Backtracking on the lessons of history

To revive mandatory ROTC is to backtrack on various developments that have taken years to come into fruition.

Haven’t legislators remembered why mandatory ROTC was abolished at the tertiary level? How in March 2001, University of Santo Tomas student Mark Welson Chua was killed allegedly by his superiors in the ROTC, a grave incident that catalyzed the passage of the National Service Training Program (NSTP) Act, which has made participation to the ROTC optional. Chua was allegedly killed by his ROTC advisers whom he reportedly exposed for mismanagement of funds.

Before the passage of the NSTP Act, college students were vulnerable to the corruption and physical abuse under the ROTC. Now, the House of Representatives has in fact worsened the issue, by making the ROTC a required course in senior high school.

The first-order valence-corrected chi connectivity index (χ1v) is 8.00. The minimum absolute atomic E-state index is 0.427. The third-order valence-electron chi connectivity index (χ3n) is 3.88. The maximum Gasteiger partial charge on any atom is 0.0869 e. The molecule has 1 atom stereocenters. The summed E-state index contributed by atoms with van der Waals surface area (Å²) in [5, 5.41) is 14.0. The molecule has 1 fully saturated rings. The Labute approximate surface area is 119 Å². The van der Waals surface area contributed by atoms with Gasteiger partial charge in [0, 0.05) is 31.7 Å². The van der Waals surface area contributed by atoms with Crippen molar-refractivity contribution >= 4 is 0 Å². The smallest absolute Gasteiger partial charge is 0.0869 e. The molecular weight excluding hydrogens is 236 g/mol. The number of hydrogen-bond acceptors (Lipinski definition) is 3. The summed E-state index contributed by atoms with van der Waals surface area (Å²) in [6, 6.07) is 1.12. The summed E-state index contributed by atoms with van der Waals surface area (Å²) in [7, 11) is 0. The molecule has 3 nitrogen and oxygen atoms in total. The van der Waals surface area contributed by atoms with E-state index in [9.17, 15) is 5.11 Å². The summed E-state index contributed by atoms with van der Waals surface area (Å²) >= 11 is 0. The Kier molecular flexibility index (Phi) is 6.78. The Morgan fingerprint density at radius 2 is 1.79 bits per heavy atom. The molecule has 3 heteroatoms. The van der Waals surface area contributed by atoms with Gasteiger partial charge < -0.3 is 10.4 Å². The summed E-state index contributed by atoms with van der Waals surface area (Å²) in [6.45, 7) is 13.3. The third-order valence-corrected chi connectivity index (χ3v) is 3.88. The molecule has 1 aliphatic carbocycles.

There is still time to correct this grave error. Instead of instilling militarist lessons on children, we urge the government to again follow UNCRC’s recommendation in 2008 for the state “to develop and implement training programmes and campaign to promote the values of peace and respect for human rights and include the subject of peace education and human rights as a fundamental subject in the education system.” ###

About Child Rights Network

Child Rights Network (CRN) is the largest alliance of organizations and agencies pushing for children’s rights legislation in the Philippines. CRN has a membership of 46 organizations across Luzon, Visayas, and Mindanao.

For more information, contact:

Cha de Vera
Media Officer, Child Rights Network / +63 9476512777